Question Your Opinion on My Budget Gaming Build

Jul 8, 2020
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Dear All ya Builders out there,

I just completed an important project and wanted to treat myself with a self-build a gaming PC. I have zero experience building a PC so I just use the "How to Ask for New Build or Upgrade Advice" format:

Approximate Purchase Date: In the next 14 days.

Budget Range: up to 600 CHF after shipping. (I already have the GPU)

System Usage from Most to Least Important: gaming, office work, programming, and a little bit of multimedia applications

Are you buying a monitor: No

Parts to Upgrade: Fresh build with the following components: https://pcpartpicker.com/list/KYMr8J

I've already got the GPU, so that one's fixed.
Do you need to buy OS: No

Preferred Website(s) for Parts: digitec.ch

Location: Zurich, Switzerland

Parts Preferences: AMD Processor, nvidia GPU

Overclocking: Maybe

SLI or Crossfire: Maybe

Your Monitor Resolution: 1920x1080

Why Are You Upgrading: First Build after only Gaming with a bad Laptop

I am very grateful if someone with experience could give me some advice if my hardware choices are fine, if some parts are bottlenecks or why over-designed.

Thank you for reading and your time.
 

TommyTwoTone66

Upstanding
Apr 24, 2021
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No bottlenecks as far as I can tell.

I would not choose MSI for the motherboard as their reliability is poor and support is patchy at best. I would pick Asus or Gigabyte for the motherboard.

You don't list a CPU cooler which makes me think you want to use the stock cooler with the CPU. If so, this is a bad idea. Invest $20 in something like an arctic freezer with 2x 120mm fans.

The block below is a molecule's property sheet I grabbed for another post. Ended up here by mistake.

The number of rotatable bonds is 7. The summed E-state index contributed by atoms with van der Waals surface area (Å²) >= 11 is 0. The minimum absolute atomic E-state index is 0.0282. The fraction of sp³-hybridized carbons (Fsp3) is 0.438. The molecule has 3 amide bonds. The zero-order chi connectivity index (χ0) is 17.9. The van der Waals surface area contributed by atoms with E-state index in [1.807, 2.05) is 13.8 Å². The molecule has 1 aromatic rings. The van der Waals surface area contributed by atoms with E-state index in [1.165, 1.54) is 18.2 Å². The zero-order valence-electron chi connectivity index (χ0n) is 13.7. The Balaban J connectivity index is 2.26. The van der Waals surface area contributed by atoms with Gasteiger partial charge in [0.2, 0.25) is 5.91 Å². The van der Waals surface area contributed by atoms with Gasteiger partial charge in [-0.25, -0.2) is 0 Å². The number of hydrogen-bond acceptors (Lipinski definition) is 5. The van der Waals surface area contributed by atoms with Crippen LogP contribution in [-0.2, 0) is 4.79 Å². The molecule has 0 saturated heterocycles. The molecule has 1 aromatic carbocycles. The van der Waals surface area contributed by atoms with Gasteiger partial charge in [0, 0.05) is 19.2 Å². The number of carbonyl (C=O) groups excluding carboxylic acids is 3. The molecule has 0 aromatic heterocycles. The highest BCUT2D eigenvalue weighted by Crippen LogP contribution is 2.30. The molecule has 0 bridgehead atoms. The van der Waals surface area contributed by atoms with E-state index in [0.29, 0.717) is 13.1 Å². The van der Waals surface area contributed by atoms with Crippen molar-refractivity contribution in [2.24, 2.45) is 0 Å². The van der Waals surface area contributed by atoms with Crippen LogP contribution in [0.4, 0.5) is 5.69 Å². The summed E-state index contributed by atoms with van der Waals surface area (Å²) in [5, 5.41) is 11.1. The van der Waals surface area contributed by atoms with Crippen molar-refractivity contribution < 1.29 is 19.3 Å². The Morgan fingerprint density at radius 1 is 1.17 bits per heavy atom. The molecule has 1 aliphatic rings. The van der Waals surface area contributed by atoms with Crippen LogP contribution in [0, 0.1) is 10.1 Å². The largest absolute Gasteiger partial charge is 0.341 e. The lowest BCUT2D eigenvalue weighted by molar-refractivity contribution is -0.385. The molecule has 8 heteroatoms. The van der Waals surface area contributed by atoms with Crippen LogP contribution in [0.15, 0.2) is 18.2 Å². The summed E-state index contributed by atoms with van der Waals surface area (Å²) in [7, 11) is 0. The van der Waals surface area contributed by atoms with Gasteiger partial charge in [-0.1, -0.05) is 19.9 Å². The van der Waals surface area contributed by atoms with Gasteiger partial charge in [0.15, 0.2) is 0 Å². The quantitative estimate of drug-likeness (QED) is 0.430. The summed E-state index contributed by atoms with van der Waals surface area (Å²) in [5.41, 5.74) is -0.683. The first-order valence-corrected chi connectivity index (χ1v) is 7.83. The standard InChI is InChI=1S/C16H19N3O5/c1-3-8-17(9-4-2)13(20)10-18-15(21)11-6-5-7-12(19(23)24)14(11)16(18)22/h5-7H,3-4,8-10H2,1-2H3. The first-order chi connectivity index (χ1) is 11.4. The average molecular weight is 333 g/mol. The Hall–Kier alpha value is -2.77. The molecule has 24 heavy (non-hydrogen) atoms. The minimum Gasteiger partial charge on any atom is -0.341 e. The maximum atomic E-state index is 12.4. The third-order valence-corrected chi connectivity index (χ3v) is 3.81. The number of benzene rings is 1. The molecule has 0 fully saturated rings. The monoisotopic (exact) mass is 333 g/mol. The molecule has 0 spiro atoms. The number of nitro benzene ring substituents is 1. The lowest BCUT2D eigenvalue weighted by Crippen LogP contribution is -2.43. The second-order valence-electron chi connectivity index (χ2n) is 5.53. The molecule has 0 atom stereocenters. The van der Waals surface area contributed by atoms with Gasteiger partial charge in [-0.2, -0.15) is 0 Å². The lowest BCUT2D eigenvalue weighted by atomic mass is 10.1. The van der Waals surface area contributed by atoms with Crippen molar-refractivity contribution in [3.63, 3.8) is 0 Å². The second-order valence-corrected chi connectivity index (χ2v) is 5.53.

Other than that looks like it will be a great PC.
 
For a 1080p gaming experience it will hold nicely, everything is in the low-tier budget range so I assume you won't be gaming that often, but when you do this setup should be able to hold it's own no problem.
My only concerns are that you have 1 8GB RAM stick. That's a big-no-no in the gaming/PC DIY world. You get most performance when you have 2 sticks (this gives you dual channel performance) which will greatly improve data throughput of your RAM. So get 1 more 8GB, it'd help you when using Windows as well since Windows uses 2GB straight from the get-go.
My next concern is the CPU cooler, the 3600 won't get super hot but the stock fan it comes with will be lacking when push-comes to shove. I don't see you doing much overclocking with this CPU (If you want to overclock it you should go for the 3600X variant) and if you don't really care about overclocking then stick with the stock cooler for the time being until you feel like you want to venture into that PC superiority complex inducing field.
 

carocuore

Upstanding
Jan 24, 2021
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Single channel memory for a ryzen and a cheap power supply for a 3060 aren't nice combinations.

Either go for 2x4GB or 2x8GB for the memory, ryzen really needs dual channel to show its whole potential.

If the CPU is the computer's brain then the power supply is its heart, and you don't want your PC-dude to die of a heart attack the moment you ask him to do some cardio work. It's better to wait for a couple more weeks or until you can afford a better PSU than cheap out like that.

You need a case with a decent air intake for those parts and that one doesn't has it, look for something with a front mesh and less glass and plastic (materials that trap heat).

Edit: replace that maybe in overclocking for a no, that mobo doesn't has any VRM heatsinks on it, def not made for overclocking. Stock HSF will be enough if the case has enough airflow.
 
You can do better.

Consider the I5-11400f instead.
Here is a review:
Most any MATX B560 motherboard will be great, but even any 500 series chipset will do.

Intel does not depend on fast ram for performance, 2666 speed will be fine.
But, do consider buying a 2 x 8gb ram kit up front. 8gb may not be enough nd adding ram later does not always work.

A 1tb ssd is excellent.

If you are budget constrained, why not defer on the HDD untill you actually need the space. It is easy to add storage later.

Corsair VS power supplies are hot highly regarded.
Tier 5/6 on this list:
550w is ok for a quality unit. You might go 650w which usually does not cost much more.
A quality psu is a long term investment, they do not go obsolete easily.
Look for a unit with a 5-10 year warranty.

The case is ok of you like rgb bling.
It might get annoying after a while.
 

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